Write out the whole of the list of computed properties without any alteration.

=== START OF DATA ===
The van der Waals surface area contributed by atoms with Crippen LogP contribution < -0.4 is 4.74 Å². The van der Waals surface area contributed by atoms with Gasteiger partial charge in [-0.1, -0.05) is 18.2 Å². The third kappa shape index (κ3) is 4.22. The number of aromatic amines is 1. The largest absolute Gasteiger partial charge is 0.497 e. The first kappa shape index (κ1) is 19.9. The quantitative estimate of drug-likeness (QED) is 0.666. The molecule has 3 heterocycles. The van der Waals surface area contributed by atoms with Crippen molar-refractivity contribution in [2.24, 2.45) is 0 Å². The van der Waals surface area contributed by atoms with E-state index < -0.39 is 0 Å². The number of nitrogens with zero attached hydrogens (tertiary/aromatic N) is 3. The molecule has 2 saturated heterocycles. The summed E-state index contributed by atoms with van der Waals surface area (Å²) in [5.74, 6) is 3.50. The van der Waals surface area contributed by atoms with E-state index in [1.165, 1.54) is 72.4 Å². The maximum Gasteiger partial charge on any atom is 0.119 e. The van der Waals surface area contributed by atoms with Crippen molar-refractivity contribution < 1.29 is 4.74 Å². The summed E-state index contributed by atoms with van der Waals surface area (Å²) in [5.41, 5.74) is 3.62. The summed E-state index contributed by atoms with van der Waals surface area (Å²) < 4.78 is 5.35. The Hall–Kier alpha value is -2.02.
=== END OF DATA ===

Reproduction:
The van der Waals surface area contributed by atoms with Crippen LogP contribution < -0.4 is 4.74 Å². The van der Waals surface area contributed by atoms with Gasteiger partial charge in [-0.1, -0.05) is 18.2 Å². The third kappa shape index (κ3) is 4.22. The number of aromatic amines is 1. The largest absolute Gasteiger partial charge is 0.497 e. The first kappa shape index (κ1) is 19.9. The quantitative estimate of drug-likeness (QED) is 0.666. The molecule has 3 heterocycles. The van der Waals surface area contributed by atoms with Crippen molar-refractivity contribution in [2.24, 2.45) is 0 Å². The van der Waals surface area contributed by atoms with E-state index < -0.39 is 0 Å². The number of nitrogens with zero attached hydrogens (tertiary/aromatic N) is 3. The molecule has 2 saturated heterocycles. The summed E-state index contributed by atoms with van der Waals surface area (Å²) in [5.74, 6) is 3.50. The van der Waals surface area contributed by atoms with E-state index in [1.165, 1.54) is 72.4 Å². The maximum Gasteiger partial charge on any atom is 0.119 e. The van der Waals surface area contributed by atoms with Crippen molar-refractivity contribution < 1.29 is 4.74 Å². The summed E-state index contributed by atoms with van der Waals surface area (Å²) in [5.41, 5.74) is 3.62. The summed E-state index contributed by atoms with van der Waals surface area (Å²) < 4.78 is 5.35. The Hall–Kier alpha value is -2.02.